Clay Newcomb, BHM Publisher

   October 27th, 2014       

   On November 4th Maine voters will go to the polls to decide if baiting, trapping and hound hunting for bears should remain in their state. This might seem insignificant if you’ve never hunted bears in Maine, however, if you are a sportsman anywhere in North American, this is your fight too.

            The Humane Society of United States (HSUS) has an overall agenda to stop all types of sport hunting in North America. The HSUS is responsible for putting the bear referendum on the ballot in Maine. This wasn’t an “in-state” generated movement, but rather an opportunity seized by HSUS. They’ve brought in outside money and have been influencing voters in the urban population hubs of Maine through hype and emotion-filled propaganda falsely labeling these types of bear hunting.

            The Department of Inland Fisheries and Wildlife, Maine’s state wildlife agency, is in staunch and open disapproval of the referendum. Here is the real question that needs to be answered in many states: Who should get to decide how to manage the state’s wildlife - the uniformed masses or the biologists that have dedicated their life to wildlife conservation?

            Money and marketing can easily influence those who don’t care or have no vested interest in the matter. Unfortunately, in a democracy sometimes it’s these people that get to make the decisions. Those who don’t care (or are misinformed) often outnumber those who do care (and have the facts).

            Bear hunting with bait, hounds and trapping is the only way to effectively manage the bear population in Maine. In recent years, around 2% of the total bear harvest was taken by trapping. Modern trapping methods simply hold the bear with a foothold snare, not causing excess pain. Traps are able to be set so that younger bears aren’t captured and older, larger bears can be targeted.

            Hunting over bait is the most effective method of bear harvest in Maine. Hunting bears over bait is a very challenging hunt. It has been proven not to habituate bears to humans (the case of the HSUS).

             Hound hunting is the one of the most selective harvest tools available to bear hunters. Modern houndsmen are more apt to leave a younger bear in the tree to run another day and target only the larger bears. Houndsmen are dedicated sportsman that have worked hard to repair the false, negative image often portrayed by those who’ve never partaken in the chase.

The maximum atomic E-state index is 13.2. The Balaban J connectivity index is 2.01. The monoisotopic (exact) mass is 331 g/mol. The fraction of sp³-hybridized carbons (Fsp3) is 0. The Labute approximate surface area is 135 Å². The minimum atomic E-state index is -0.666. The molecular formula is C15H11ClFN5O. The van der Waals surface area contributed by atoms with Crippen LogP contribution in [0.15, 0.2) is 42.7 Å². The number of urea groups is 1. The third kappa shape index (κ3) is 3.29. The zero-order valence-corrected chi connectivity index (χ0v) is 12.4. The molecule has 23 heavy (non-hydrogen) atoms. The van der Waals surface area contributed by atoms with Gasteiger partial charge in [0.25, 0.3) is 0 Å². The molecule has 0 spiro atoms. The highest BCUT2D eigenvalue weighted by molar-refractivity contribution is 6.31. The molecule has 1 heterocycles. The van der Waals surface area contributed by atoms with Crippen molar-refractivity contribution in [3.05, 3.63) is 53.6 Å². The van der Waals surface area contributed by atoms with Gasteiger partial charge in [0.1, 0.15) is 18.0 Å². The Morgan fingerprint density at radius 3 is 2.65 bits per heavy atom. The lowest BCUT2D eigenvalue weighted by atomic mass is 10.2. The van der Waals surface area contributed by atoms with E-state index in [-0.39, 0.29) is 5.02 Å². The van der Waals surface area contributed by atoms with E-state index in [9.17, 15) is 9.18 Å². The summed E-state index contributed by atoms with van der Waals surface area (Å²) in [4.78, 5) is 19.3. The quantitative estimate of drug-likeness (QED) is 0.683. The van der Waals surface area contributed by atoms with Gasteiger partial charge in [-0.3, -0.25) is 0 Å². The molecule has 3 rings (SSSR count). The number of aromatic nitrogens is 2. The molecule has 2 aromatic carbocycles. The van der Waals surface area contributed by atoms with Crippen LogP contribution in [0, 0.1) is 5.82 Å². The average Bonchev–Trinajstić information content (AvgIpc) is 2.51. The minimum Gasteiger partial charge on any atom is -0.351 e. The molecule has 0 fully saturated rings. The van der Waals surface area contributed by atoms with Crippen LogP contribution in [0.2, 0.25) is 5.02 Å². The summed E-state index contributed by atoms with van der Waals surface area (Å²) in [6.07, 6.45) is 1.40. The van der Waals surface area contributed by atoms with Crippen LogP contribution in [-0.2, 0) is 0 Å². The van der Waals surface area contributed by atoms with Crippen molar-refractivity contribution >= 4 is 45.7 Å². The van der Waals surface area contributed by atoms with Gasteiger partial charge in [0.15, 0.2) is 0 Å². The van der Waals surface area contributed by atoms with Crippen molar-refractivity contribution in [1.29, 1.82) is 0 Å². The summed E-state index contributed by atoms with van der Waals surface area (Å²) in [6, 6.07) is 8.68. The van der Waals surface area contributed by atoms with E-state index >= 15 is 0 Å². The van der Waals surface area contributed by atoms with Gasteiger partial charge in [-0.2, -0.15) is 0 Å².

Even with these methods in place only 25% of Maine bear hunters are successful. On average hunters spend 15 days to harvest one bear. If these methods are taken away from hunters, Maine will lose its ability to manage its bear population.  

            Maine’s bear population is increasing and now is estimated at 30,000 bears – the largest bear population of any state in North America. A 2004 estimated suggested that over 900 people are employed in Maine through bear hunting and it brings in over 60 million dollars annually into the sensitive economy of the rural state. Maine’s biologist say hunters need to harvest between 3,500 and 4,500 bears per year to keep the population from expanding too much. The average harvest since 2005 has been 2,910 bears annually (this is with baiting, trapping and hound hunting).

            At Bear Hunting Magazine we are optimistic and believe that truth will prevail in the vote on November 4th. Many organizations have put in a tremendous of amount of energy and effort. Even this late in the game they still could use our donations. Go to www.savemainesbearhunt.com to give to the fight. We will keep you posted on the referendum. Long live the hunt – because it makes sense. 

maine bear referendum